But I read it on the Internet

BarkingJust back from the stimulating Personal Democracy Forum in New York City. The high point was Tom The World is Flat Friedman's presentation cannily (or, more appropriately, caninely) entitled "What happens when all we all have dog's hearing."

Huh. Has Friedman gone barking mad? Or has he got new gig writing for The Bark?

Actually the reverse is true. The crazy utopian of the World is Flat, has finally sniffed reality. Tom Friedman, praise the lord, has finally become a skeptic of all this web democracy.

We've all acquired dog's hearing, he told us. Which means that we've become acutely sensitive to information about ourselves. Everything is personal is the global information age. It's democratic narcissism, Google style. Friedman borrowed Linda Stone's notion of "continuous partial attention" to explain our descent into this canine inaninity. The only thing we can concentrate on is what other people are saying about us. What Friedman once saw as a flat world has acquired a billion inaccessible peaks.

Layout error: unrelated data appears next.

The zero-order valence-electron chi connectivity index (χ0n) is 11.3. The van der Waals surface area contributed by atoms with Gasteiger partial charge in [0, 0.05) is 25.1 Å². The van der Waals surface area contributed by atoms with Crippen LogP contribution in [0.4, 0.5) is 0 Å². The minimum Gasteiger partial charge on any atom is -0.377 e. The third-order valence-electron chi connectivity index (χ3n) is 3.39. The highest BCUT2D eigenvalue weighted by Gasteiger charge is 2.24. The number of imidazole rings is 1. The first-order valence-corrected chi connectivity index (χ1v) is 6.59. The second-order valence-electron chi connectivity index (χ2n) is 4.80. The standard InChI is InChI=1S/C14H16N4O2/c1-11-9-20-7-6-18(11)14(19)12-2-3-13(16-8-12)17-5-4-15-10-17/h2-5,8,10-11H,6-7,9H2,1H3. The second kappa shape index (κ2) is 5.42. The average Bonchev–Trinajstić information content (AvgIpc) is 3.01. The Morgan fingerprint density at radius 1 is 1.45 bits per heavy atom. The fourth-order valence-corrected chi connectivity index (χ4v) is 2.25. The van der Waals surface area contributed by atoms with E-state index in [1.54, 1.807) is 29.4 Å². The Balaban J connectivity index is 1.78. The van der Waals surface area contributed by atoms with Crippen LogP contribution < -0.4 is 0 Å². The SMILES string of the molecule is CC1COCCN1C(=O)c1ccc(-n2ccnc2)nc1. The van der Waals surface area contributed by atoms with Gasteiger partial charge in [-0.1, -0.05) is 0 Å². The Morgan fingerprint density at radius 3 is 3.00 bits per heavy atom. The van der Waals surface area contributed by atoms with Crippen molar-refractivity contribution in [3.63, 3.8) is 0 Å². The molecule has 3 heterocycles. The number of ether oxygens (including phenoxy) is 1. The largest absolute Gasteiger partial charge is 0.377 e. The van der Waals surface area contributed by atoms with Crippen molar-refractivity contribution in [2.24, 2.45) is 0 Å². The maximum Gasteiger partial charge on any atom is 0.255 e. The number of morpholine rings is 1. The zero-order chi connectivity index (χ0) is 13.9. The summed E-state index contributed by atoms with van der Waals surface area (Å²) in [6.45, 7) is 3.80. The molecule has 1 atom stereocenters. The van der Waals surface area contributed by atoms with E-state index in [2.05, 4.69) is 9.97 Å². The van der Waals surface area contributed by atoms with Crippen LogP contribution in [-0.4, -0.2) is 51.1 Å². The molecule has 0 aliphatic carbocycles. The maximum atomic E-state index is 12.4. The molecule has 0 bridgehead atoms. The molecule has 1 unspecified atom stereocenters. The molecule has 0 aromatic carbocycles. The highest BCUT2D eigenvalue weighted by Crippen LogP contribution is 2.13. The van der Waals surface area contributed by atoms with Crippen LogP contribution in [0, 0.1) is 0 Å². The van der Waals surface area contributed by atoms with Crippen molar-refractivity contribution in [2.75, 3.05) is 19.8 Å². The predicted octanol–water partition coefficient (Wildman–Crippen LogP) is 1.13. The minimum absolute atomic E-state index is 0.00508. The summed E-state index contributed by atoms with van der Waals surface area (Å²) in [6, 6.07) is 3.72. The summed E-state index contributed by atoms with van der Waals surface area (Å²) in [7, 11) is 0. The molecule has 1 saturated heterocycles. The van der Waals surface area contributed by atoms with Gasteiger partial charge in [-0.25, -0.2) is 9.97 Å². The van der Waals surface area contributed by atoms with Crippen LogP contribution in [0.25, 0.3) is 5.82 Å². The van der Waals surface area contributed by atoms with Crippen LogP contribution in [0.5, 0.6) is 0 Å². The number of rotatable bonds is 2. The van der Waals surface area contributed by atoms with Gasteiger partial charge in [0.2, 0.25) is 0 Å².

The climax of Friedman's talk focused on the flattening of truth and fiction on the Internet. He told the story of Muslim woman in the Middle East who was against Al Gore because he was Jewish. When he tried to correct her, she refused to believe him:

"But I read it on the Internet," she insisted.

Friedman has got the species right, but the body part wrong. It's not dog's hearing that we've acquired -- but a canine soul. I read it on the Internet has become the equivalent of a dog's faith in their master's voice.